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The future is farm fresh

Why not make every rooftop a mini farm and every resident an urban farmer? This is the question on Sriram Gopal’s mind, who started off as a regular hobbyist, and is now a commercial farmer. His concern Future Farms, constantly gets inquiries on hydroponics — growing plants without soil and using automated watering systems.

Within minutes of my arrival at their set-up at Kottivakkam, I sample dry basil, cinnamon basil, large leaf Italian basil and curry leaf, and their flavours and fragrances linger for a long time. Chinese kale grows in nutrient-rich water and spinach sprout in sponge substrate. Edible fish as well as ornamental species like Japanese Koi and Pacu are harvested in tanks with circulating water.

Sriram’s entrepreneur father, Gopalakrishnan, pioneered indigenous photographic printing and film processing technology in Chennai in the 1970s. In later years, he had a debilitating spinal cord injury. By 2011, Sriram was running a product development company and eager to get his father tinkering around again, he continually proposed projects.

One day, friend and chef, Muhammad Ali, unhappy with the use of pesticides in agriculture, shared with them a video on hydroponics. Soon after, Sriram and and his father went and bought a variety of materials. “They started building systems all over our home,” says Sriram’s wife Preeta, who encouraged them to pursue it further. Gopalakrishnan started a greenhouse in his old factory in Kottivakkam, which soon turned into a full-time facility.

Gopalakrishnan had once made the smallest film processor and also set up his own lab, where he produced quality prints, proving that his product was just as good as Fuji or Kodak. History repeats itself at the 20,000 sq.ft. facility of Future Farms. While they import scientific instrumentation, the actual systems are built in-house with local materials, and the product lines are developed by Gopalakrishnan.

The 2,000 sq.ft. shade house is a vibrant showroom. The ‘mother-ship’ is their flagship hydro-vertical farm system of 1,500 plants on 1,000 sq.ft., using a nutrient film technique. Driponics runs on a hybrid deep water culture technology — no water pump is needed to circulate the water, just air.

Employing aquaponics, fish are harvested and the waste is used to feed plants to grow. Plant accessories include tiny to large net pots, coco peat for base and clay pellets termed ‘leca’. “Soon, we hope to water 100 plants with just 300 watt power — that’s the amount of energy a tube light needs,” says Sriram.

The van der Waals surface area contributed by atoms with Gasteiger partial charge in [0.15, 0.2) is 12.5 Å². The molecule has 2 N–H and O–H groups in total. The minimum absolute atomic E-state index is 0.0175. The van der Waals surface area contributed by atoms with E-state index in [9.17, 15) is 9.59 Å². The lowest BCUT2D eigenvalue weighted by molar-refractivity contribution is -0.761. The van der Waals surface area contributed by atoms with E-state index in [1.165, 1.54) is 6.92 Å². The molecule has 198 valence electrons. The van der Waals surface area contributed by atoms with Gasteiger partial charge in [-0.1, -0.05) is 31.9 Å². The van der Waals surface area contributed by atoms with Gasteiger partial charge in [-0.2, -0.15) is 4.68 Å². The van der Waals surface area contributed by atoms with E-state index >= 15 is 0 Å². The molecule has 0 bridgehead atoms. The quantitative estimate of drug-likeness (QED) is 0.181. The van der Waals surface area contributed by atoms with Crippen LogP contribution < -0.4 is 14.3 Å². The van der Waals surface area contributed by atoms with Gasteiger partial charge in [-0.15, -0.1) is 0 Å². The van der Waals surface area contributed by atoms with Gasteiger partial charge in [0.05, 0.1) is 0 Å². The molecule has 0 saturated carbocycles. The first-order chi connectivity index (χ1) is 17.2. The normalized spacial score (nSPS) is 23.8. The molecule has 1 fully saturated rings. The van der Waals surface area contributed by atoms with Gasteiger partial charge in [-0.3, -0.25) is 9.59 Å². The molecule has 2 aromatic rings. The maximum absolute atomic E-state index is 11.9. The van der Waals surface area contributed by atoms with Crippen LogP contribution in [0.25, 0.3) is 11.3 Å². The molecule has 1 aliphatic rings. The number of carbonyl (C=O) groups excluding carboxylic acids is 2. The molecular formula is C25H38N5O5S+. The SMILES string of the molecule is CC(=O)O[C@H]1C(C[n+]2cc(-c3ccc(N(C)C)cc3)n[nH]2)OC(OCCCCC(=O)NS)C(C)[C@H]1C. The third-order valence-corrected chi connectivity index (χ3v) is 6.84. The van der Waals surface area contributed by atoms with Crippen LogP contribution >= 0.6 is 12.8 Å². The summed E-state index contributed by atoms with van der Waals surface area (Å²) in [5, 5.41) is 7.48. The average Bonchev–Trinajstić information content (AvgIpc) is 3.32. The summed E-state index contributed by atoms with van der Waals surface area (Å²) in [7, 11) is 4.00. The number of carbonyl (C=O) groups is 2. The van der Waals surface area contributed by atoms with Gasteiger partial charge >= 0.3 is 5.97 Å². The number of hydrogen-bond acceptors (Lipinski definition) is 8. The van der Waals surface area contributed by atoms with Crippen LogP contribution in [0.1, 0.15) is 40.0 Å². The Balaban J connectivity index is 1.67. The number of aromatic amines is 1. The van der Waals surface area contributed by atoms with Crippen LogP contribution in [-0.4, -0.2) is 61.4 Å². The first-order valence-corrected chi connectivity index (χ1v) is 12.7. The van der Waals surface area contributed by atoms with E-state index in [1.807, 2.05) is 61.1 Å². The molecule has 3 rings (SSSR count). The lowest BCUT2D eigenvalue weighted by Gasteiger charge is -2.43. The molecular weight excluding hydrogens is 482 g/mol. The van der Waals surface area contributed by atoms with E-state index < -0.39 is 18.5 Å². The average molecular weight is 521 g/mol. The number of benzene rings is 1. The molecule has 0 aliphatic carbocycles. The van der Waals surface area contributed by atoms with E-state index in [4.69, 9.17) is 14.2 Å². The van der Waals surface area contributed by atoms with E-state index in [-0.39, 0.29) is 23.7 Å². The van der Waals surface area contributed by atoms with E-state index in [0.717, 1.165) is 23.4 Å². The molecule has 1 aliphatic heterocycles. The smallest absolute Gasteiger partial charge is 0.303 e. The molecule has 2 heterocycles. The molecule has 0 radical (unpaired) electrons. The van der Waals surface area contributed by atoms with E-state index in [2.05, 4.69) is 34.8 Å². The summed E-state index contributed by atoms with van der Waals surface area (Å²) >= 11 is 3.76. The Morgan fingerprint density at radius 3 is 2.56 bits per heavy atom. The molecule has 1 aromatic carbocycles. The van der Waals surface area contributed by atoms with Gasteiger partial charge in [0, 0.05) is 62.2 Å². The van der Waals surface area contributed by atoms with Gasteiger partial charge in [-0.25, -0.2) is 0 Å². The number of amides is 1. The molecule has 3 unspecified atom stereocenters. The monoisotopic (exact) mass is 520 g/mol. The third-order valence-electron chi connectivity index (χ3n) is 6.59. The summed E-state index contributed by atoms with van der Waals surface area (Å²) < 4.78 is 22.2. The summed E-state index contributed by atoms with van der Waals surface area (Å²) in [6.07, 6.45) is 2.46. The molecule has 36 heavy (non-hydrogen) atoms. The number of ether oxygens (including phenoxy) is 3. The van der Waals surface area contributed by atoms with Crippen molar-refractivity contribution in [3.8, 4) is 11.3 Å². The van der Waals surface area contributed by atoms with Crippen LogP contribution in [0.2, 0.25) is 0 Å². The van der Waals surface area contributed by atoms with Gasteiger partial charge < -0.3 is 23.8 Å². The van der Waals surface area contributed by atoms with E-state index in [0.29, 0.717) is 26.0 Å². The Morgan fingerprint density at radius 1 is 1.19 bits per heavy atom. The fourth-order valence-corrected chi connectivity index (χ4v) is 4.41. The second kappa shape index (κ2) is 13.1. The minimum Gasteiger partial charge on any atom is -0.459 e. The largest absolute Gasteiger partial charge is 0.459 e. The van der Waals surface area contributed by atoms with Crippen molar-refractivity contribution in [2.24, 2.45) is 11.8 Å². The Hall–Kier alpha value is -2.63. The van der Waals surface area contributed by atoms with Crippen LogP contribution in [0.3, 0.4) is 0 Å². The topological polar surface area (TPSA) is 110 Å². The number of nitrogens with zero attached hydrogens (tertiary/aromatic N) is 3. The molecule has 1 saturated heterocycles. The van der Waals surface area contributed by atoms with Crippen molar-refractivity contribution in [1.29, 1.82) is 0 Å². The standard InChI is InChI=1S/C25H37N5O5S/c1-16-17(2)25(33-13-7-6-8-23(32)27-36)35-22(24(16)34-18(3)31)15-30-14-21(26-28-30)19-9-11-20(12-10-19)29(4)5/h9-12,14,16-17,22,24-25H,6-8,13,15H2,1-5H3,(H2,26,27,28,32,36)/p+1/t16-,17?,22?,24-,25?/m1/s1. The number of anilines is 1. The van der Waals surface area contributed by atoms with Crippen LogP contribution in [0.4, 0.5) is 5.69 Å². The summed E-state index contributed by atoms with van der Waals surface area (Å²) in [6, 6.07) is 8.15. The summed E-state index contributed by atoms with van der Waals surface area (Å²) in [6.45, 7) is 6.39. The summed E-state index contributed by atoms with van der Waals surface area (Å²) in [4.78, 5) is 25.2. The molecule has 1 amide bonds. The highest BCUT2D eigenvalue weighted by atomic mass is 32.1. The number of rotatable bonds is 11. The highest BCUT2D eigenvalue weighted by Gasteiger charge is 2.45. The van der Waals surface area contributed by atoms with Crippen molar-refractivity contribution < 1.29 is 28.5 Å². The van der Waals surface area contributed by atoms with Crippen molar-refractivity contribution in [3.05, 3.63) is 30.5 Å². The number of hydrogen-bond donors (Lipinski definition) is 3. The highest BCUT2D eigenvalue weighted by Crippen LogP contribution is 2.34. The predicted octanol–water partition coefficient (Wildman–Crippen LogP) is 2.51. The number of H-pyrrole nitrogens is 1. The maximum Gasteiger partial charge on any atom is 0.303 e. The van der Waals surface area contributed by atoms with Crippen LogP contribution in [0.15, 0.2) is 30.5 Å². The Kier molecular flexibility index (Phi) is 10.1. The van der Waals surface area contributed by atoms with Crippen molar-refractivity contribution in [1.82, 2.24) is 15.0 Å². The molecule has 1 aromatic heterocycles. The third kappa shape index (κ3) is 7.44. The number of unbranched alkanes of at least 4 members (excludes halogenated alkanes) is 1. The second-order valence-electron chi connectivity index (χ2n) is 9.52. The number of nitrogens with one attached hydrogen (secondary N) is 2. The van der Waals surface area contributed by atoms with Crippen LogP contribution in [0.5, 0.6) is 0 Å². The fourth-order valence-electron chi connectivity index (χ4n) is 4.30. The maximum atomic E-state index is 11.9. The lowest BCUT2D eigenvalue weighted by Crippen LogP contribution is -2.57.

His passion for innovation, energy conservation and being outdoors, is what led him all along. The quick growth seen in the year-and-a-half since its inception was unexpected, says Preeta. They have on board a free-thinking core team of 16 people from various backgrounds. They have projects in Bhutan and Karnataka and receive calls from as far as South Africa and UAE.

They are working with the Horticultural Department of Tamil Nadu; in aquaponics, they are involved with the Rajiv Gandhi Centre for aquaculture, with its Tilapia fish centre in Vijayawada.

Future Farm products are on par with EU standards. Hydroponics requires special nutrients, which they import from France. Systems are lightweight and earth-free, thereby reducing pesticides.

Compared to a regular terrace garden, hydroponics uses 80 per cent less water. Preeta says, “It is a good option for residential projects and for people who like trying new things and working with their hands, even if you start with a 100 sq.ft. space.” As of now, Future Farms facilitates people to build their own farms and terrace gardens. “By putting a poly-house on the roof, there is a 20 per cent increase in cooling efficiency and you get extra oxygen from the plants”, says Sriram. Products range from Rs. 2, 000 onwards and hydroponics can be a wonderful hobby for seniors, as it does not require bending or handling of heavy machinery.

Attending expos has given Sriram a greater insight into future markets. More than anything, he finds that working around plants benefits health and gives an increased sense of well-being. “People do not buy our products. They buy into the vision.”

More details at: www.futurefarms.in

The writer is a city-based writer and visualiser. She studied furniture design at NID and is a graduate of The School of the Art Institute of Chicago.


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Printable version | Aug 4, 2021 7:37:52 AM | https://www.thehindu.com/features/homes-and-gardens/the-future-is-farm-fresh/article7715631.ece

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